Warming up to patio heaters: what British Columbians need to know to stay safe this winter season

Patio heater safety

This winter, many British Columbians will once again reunite with family and friends as they restart social plans or partake in holiday celebrations. Whether out of preference or necessity, some British Columbians will turn to outdoor gatherings — staying cozy in backyards or outdoor patios with the help of patio heaters.

Although they can help keep the cold at bay, it is important to properly use these heaters to avoid potential fire and carbon monoxide (CO) hazards. One of the many safe ways to fuel patio heaters is by propane. It is important to remember that propane requires air to burn efficiently, otherwise incomplete combustion may occur. CO is produced when there is insufficient air for propane combustion.

So before you make plans to stay warm outside this winter, make sure you’ve got the knowledge you need to stay safe. With the help of the Canadian Propane Association, Technical Safety BC has compiled some important patio heater safety tips for British Columbians:

1. Only operate patio heaters outdoors

Patio heaters are intended for outdoor use only. Never use a patio heater inside your home — including the garage — to avoid any safety risks, like fire and rapid-onset CO exposure.

2. Never use patio heaters in an enclosed space

Enclosed spaces include a four-wall tent. In order to use patio heaters safely, there must be adequate ventilation and spacing around the heater.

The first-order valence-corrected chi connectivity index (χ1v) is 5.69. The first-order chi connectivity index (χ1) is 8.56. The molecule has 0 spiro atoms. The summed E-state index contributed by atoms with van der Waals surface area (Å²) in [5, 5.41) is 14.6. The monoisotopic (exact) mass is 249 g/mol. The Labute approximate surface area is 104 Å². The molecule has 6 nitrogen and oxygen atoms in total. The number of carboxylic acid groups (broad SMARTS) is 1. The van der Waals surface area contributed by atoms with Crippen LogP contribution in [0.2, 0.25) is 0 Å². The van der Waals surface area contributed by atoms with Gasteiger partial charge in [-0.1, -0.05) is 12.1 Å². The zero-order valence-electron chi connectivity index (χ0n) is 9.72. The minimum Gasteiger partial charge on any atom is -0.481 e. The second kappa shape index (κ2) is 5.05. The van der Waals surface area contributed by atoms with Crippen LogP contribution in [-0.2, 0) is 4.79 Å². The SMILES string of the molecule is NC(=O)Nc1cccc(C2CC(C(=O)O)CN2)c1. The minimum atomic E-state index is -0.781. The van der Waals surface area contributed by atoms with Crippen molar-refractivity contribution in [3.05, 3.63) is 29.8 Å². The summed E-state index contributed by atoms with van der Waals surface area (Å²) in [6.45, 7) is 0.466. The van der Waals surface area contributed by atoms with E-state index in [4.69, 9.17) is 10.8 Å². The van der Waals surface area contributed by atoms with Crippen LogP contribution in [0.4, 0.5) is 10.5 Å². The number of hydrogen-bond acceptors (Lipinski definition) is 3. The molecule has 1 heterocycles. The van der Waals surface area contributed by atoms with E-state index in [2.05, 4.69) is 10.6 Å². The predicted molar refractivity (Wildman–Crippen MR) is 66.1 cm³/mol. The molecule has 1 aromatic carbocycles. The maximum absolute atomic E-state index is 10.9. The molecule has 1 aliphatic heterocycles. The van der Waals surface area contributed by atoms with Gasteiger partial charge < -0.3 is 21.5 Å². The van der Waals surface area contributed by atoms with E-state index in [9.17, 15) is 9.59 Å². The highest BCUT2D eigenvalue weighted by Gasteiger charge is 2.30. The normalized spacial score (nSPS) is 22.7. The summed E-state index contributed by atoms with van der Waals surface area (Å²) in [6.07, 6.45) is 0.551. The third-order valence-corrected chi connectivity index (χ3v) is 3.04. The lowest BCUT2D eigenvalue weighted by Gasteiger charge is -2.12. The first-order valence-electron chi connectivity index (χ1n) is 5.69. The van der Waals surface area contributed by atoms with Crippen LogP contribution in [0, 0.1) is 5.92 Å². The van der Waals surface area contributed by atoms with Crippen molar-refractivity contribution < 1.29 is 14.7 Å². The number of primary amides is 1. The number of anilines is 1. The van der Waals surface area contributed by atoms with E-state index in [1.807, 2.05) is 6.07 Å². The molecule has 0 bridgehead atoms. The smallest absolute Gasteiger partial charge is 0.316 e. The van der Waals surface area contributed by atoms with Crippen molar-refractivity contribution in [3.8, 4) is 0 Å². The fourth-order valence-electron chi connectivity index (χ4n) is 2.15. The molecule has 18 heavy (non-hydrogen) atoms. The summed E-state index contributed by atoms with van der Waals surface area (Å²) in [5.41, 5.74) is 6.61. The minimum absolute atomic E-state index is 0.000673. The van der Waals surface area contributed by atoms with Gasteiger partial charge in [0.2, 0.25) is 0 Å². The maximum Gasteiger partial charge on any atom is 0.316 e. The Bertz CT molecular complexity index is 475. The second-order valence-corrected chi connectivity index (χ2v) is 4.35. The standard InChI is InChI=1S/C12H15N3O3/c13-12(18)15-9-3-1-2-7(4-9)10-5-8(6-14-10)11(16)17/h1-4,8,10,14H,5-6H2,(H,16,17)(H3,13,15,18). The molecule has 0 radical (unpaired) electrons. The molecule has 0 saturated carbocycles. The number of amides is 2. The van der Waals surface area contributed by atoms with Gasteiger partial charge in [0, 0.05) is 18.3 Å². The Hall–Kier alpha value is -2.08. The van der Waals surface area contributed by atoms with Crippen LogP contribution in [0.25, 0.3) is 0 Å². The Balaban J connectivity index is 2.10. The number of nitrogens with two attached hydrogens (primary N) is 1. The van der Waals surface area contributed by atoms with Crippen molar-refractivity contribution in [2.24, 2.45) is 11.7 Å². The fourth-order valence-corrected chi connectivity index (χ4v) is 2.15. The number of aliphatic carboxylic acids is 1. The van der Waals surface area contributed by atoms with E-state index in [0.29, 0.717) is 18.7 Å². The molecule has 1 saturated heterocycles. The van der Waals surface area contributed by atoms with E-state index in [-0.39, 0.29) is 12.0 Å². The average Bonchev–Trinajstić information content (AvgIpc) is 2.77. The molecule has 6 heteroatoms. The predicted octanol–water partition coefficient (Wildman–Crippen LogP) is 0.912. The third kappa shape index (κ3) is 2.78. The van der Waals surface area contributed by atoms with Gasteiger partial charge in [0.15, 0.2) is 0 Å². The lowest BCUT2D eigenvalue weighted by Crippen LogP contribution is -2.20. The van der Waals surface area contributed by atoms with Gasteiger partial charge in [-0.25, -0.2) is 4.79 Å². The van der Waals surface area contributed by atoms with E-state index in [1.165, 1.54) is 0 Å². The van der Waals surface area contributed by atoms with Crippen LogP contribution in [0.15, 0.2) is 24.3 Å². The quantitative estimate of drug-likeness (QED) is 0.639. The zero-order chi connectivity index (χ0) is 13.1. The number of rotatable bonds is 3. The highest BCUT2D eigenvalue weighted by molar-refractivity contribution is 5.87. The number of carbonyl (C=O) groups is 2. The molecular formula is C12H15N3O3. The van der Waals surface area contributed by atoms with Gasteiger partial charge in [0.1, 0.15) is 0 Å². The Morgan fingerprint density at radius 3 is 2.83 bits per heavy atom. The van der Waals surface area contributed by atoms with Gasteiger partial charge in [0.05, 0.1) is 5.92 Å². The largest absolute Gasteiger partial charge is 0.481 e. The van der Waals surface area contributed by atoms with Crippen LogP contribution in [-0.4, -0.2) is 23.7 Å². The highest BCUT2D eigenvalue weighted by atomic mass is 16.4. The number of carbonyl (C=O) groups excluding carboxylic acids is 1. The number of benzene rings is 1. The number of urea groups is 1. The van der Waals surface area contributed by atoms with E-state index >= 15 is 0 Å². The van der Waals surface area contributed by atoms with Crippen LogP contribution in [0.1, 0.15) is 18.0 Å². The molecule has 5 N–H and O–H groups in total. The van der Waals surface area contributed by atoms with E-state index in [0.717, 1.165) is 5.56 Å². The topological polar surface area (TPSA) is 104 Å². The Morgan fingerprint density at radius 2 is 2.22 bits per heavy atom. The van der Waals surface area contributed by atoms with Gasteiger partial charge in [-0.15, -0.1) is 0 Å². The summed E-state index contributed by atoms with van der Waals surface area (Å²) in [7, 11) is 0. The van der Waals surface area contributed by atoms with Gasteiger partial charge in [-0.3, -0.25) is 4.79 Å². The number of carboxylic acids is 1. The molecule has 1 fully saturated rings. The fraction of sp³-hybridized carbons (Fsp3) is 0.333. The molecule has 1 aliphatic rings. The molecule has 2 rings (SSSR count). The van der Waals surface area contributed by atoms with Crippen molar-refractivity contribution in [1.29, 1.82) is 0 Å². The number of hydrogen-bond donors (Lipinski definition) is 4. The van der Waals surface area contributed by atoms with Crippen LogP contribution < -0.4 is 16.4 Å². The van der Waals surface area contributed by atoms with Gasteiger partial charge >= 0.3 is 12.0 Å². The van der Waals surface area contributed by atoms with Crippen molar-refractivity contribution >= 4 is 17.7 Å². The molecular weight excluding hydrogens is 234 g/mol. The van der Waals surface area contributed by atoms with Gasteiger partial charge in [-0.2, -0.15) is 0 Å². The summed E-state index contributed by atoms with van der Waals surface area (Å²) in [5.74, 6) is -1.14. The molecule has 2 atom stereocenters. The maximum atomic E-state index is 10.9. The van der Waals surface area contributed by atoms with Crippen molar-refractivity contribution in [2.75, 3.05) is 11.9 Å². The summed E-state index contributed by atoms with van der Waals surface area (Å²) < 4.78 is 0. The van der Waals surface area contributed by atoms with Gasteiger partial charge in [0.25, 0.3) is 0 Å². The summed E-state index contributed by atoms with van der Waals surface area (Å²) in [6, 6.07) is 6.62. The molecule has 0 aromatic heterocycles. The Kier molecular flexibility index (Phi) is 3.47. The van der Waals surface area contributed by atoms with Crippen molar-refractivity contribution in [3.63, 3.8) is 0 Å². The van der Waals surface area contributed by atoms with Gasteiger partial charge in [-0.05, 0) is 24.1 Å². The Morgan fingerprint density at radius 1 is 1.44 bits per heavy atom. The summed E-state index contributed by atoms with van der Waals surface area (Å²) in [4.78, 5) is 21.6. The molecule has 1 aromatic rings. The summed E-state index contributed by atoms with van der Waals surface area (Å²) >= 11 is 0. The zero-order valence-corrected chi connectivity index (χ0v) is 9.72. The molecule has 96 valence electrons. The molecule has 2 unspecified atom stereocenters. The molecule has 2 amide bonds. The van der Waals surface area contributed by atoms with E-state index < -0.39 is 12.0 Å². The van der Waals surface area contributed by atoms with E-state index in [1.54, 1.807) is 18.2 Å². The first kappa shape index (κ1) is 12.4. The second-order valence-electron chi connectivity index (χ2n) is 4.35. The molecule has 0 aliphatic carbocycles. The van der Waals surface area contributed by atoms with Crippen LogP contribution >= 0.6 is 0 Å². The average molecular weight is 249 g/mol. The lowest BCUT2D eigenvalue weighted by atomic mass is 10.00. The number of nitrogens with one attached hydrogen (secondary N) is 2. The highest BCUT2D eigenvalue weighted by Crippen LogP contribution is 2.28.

To avoid potential risks, consider the following: if you’re placing your heater under an open tent, is it too close to the tent ceiling? Is the heater too close to something combustible, like an umbrella or tablecloth? Your heater’s manual will tell you what’s best practice for staying safe.

3. Do not store propane cylinders indoors

Propane cylinders must be stored upright and safeguarded with protection that is tamper-proof and can withstand vehicle impact, such as a locked cage or secured fenced-in area such as a backyard. A cylinder is considered to be in storage when not connected to an appliance.

4. Follow the safety instructions in your device’s manual

The manufacturer’s instructions provided with your patio heater will tell you everything you need to know about your specific model.

5. Never place a patio heater where it blocks an exit

Keep your heater out of the way. Be mindful not to place it where it will block firefighting equipment like fire hydrants, extinguishers, or safety exits.

6. Get your propane cylinders inspected and requalified every ten years

Propane cylinders must be inspected and requalified every ten years. In Canada, it’s against the law to fill an expired or damaged cylinder. To find a registered cylinder requalifier in your area, check out Transport Canada’s list of authorized recertification facilities.

7. Ensure your heater is placed on an even solid surface

Your heater should be placed on a stable, level, and solid surface. This way, your heater will not accidentally tip over and cause damage or create safety hazards. If the heater needs to be moved, always disconnect the cylinder first. Never move a lit heater.

If you’re planning to use a patio heater this winter, keep these safety tips in mind. And remember that your patio heater’s manual should always be your go-to source for information if you’re ever unsure about your heater’s specifications.

If you work in BC’s restaurant or film industry, now is also a great time to remind your coworkers to follow these safety tips when using any propane-fueled heating device. Check to see if the heaters owned by your workplace are being stored, operated, and maintained safely.

Want to know more about CO? Check out Technical Safety BC’s guide to CO safety in the home. You can also read more about patio heater safety with the Canadian Propane Association’s tip sheet.

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